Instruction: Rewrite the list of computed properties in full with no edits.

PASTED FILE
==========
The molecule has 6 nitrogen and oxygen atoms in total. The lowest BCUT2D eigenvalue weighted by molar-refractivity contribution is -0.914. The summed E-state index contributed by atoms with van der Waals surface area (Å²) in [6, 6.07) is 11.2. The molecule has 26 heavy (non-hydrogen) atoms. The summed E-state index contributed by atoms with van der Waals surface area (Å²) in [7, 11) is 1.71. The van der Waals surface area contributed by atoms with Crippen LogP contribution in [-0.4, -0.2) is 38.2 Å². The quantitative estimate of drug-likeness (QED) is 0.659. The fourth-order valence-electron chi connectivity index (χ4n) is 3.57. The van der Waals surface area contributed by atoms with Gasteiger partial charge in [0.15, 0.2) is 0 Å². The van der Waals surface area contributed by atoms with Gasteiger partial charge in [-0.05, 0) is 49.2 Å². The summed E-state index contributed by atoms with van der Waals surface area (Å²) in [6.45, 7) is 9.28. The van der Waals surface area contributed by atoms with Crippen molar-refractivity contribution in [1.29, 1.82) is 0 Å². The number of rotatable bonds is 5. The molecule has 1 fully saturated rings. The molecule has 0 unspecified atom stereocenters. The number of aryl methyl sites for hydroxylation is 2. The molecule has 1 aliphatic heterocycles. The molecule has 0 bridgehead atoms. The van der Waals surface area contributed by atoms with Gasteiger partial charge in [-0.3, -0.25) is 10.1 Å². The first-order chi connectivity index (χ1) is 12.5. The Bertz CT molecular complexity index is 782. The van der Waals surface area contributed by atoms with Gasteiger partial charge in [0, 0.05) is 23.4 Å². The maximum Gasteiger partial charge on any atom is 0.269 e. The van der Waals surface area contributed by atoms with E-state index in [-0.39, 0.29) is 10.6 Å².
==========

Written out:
The molecule has 6 nitrogen and oxygen atoms in total. The lowest BCUT2D eigenvalue weighted by molar-refractivity contribution is -0.914. The summed E-state index contributed by atoms with van der Waals surface area (Å²) in [6, 6.07) is 11.2. The molecule has 26 heavy (non-hydrogen) atoms. The summed E-state index contributed by atoms with van der Waals surface area (Å²) in [7, 11) is 1.71. The van der Waals surface area contributed by atoms with Crippen LogP contribution in [-0.4, -0.2) is 38.2 Å². The quantitative estimate of drug-likeness (QED) is 0.659. The fourth-order valence-electron chi connectivity index (χ4n) is 3.57. The van der Waals surface area contributed by atoms with Gasteiger partial charge in [0.15, 0.2) is 0 Å². The van der Waals surface area contributed by atoms with Gasteiger partial charge in [-0.05, 0) is 49.2 Å². The summed E-state index contributed by atoms with van der Waals surface area (Å²) in [6.45, 7) is 9.28. The van der Waals surface area contributed by atoms with Crippen molar-refractivity contribution in [1.29, 1.82) is 0 Å². The number of rotatable bonds is 5. The molecule has 1 fully saturated rings. The molecule has 0 unspecified atom stereocenters. The number of aryl methyl sites for hydroxylation is 2. The molecule has 1 aliphatic heterocycles. The molecule has 0 bridgehead atoms. The van der Waals surface area contributed by atoms with Gasteiger partial charge in [-0.3, -0.25) is 10.1 Å². The first-order chi connectivity index (χ1) is 12.5. The Bertz CT molecular complexity index is 782. The van der Waals surface area contributed by atoms with Gasteiger partial charge in [0, 0.05) is 23.4 Å². The maximum Gasteiger partial charge on any atom is 0.269 e. The van der Waals surface area contributed by atoms with E-state index in [-0.39, 0.29) is 10.6 Å².